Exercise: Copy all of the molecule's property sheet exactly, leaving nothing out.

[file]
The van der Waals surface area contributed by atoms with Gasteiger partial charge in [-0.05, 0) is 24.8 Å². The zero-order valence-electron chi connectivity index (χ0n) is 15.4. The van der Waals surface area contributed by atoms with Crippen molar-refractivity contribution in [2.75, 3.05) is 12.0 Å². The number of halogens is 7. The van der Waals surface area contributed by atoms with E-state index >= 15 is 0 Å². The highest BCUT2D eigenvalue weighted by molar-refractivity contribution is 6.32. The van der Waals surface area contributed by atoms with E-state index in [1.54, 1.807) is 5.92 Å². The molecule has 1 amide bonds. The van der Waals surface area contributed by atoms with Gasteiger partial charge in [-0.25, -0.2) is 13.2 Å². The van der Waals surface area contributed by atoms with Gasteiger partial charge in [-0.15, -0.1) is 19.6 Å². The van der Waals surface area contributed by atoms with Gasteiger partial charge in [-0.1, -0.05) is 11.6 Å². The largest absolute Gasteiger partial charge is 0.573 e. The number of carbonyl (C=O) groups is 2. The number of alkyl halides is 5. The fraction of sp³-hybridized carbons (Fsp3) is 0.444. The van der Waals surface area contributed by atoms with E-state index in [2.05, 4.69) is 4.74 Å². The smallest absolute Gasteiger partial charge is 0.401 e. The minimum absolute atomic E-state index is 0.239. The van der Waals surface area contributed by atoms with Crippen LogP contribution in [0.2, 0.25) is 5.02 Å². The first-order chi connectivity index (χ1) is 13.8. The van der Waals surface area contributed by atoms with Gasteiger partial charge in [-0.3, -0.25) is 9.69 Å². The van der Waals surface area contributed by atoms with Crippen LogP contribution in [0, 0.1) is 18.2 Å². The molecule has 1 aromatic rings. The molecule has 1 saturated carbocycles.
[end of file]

The van der Waals surface area contributed by atoms with Gasteiger partial charge in [-0.05, 0) is 24.8 Å². The zero-order valence-electron chi connectivity index (χ0n) is 15.4. The van der Waals surface area contributed by atoms with Crippen molar-refractivity contribution in [2.75, 3.05) is 12.0 Å². The number of halogens is 7. The van der Waals surface area contributed by atoms with E-state index >= 15 is 0 Å². The highest BCUT2D eigenvalue weighted by molar-refractivity contribution is 6.32. The van der Waals surface area contributed by atoms with E-state index in [1.54, 1.807) is 5.92 Å². The molecule has 1 amide bonds. The van der Waals surface area contributed by atoms with Gasteiger partial charge in [-0.25, -0.2) is 13.2 Å². The van der Waals surface area contributed by atoms with Gasteiger partial charge in [-0.15, -0.1) is 19.6 Å². The van der Waals surface area contributed by atoms with Gasteiger partial charge in [-0.1, -0.05) is 11.6 Å². The largest absolute Gasteiger partial charge is 0.573 e. The number of carbonyl (C=O) groups is 2. The number of alkyl halides is 5. The fraction of sp³-hybridized carbons (Fsp3) is 0.444. The van der Waals surface area contributed by atoms with E-state index in [2.05, 4.69) is 4.74 Å². The smallest absolute Gasteiger partial charge is 0.401 e. The minimum absolute atomic E-state index is 0.239. The van der Waals surface area contributed by atoms with Crippen LogP contribution in [0.2, 0.25) is 5.02 Å². The first-order chi connectivity index (χ1) is 13.8. The van der Waals surface area contributed by atoms with Gasteiger partial charge in [-0.3, -0.25) is 9.69 Å². The van der Waals surface area contributed by atoms with Crippen LogP contribution in [0, 0.1) is 18.2 Å². The molecule has 1 aromatic rings. The molecule has 1 saturated carbocycles.